In my April 22 post, I touched on the failings of a “lists of biases” approach to understanding behavioral finance. Instead of lengthy lists that erode investor confidence, I offer instead three pillars of human behavior that are pervasive and greatly impact the quality of the investment experience. In addition to streamlining the universe of possible behaviors, this approach is also avoids labeling behavior as “rational” or “irrational.” There are two primary reasons for this non-judgmental approach; the first being that eroding investor confidence is often more in the service of selling product than helping the end user. The second is that rationality of a decision may have little to do with its benefit to an investor. For instance, banks have found that clients tend to save more money if they provide a personal label (e.g., “Charlotte’s College Fund”) or a picture rather than a simple routing number. Rational? Absolutely not. Beneficial? Undoubtedly.
In this spirit, I’d like to introduce the first pillar of investor behavior – simplicity. Traditional economic models have assumed “informational efficiency”, which is the tendency for investors to have uniform access to and smoothly incorporate new data about a company or financial market into their investment decision-making. If this seems like an idealized and unrealistic version of how investors deal with news, you are not alone. Informational efficiency was assumed, not necessarily because economists believed it was true in the most absolute sense, but because it simplified their calculations. Mapping informationally efficient behavior is infinitely easier than mapping a system of information processing and exposure that is diverse and multitudinous as the investors themselves, which is more realistically the case.
However flawed the assumption of informational efficiency might have been in the past, it’s laughability is only growing with increased access to information. Eric Schmidt of Google suggested at a recent conference that we now create as much information every two days as we did from the year 0 to the year 2003. Add to this the fact that each month, the Federal Reserve produces 45,000 statistics on the state of the economy. The cacophony of voices coming out investors grows louder every day and we simply lack the bandwidth to process it all. As an alternative to informational efficiency, polymath Herbert Simon proposed “bounded rationality” or the idea that the quality of decision making will be impacted by the limits of information processing, the quality of the information and whatever time constraints exist.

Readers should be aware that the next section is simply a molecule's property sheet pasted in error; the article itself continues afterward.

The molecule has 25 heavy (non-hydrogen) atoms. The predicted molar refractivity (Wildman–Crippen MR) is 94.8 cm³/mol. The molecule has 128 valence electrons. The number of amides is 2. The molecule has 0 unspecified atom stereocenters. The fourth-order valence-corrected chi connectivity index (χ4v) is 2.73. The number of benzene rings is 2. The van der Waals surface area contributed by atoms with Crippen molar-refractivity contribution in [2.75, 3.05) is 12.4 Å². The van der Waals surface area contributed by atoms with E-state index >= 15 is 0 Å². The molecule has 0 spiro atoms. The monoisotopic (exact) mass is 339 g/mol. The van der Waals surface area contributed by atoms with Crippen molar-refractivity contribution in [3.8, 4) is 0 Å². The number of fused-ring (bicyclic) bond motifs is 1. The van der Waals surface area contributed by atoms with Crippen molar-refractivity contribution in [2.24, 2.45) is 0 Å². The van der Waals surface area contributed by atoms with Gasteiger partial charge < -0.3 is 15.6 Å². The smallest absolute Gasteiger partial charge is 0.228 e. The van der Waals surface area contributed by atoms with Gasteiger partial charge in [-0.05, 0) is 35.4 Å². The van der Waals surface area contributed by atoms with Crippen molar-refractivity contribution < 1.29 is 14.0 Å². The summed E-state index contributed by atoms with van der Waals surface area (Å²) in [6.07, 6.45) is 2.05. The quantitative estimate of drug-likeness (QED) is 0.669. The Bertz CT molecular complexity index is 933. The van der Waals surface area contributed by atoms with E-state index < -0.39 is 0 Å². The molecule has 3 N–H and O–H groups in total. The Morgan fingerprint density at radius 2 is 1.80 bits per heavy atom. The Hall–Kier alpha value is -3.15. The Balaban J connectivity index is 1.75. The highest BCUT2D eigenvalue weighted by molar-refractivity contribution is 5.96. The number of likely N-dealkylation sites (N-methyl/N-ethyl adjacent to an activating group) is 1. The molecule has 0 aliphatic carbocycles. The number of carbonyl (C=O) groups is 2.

Knowing what we know now, the conversation turns from “if” investors will simplify to “how” they will go about it. Sometimes investors simplify by ignoring information and voting with their emotions, something known as the affect heuristic. Other times they simplify in ways that don’t account for the future purchasing power of their money, known as the money illusion. But simplification needn’t always be a scary or negative part of the investment process. Financial professionals who can make the complex easier to understand and frame investment decisions in terms of the client’s most cherished personal goals can also activate a cascade of positive behaviors. Financial professionals must develop the kind of relationship with their clients that they become the trusted advisors to whom they run to meet this universal need. In the absence of such trust, quicker, easier means of simplification exist like talking to a friend who may lack know-how, reading biased financial reporting or simply assuming the worst.
As Herbert Simon taught us, our ability to take in and act on information is limited and the quality of the decisions we make will directly depend on what we’re taking in. Garbage in, garbage out as the saying goes. It is an article of faith that investors will simplify, all that remains to be seen is whether that process will be to their advantage or disadvantage. Skilled advisors can curate information and expose their clients to a tailored set of information that will directly impact their financial lives. Simplification is occurring all the time – you can own it or be owned by it.
Dr. Daniel Crosby is a behavioral finance expert who works with organizations to develop products and messaging to maximize positive investment outcomes. Among his current collaborations is "Personal Benchmark", a system of embedded behavioral finance delivered by Brinker Capital. The title South Gotham is meant to evoke both the foolish side of NYC's financial arena, as well as Crosby's native Atlanta.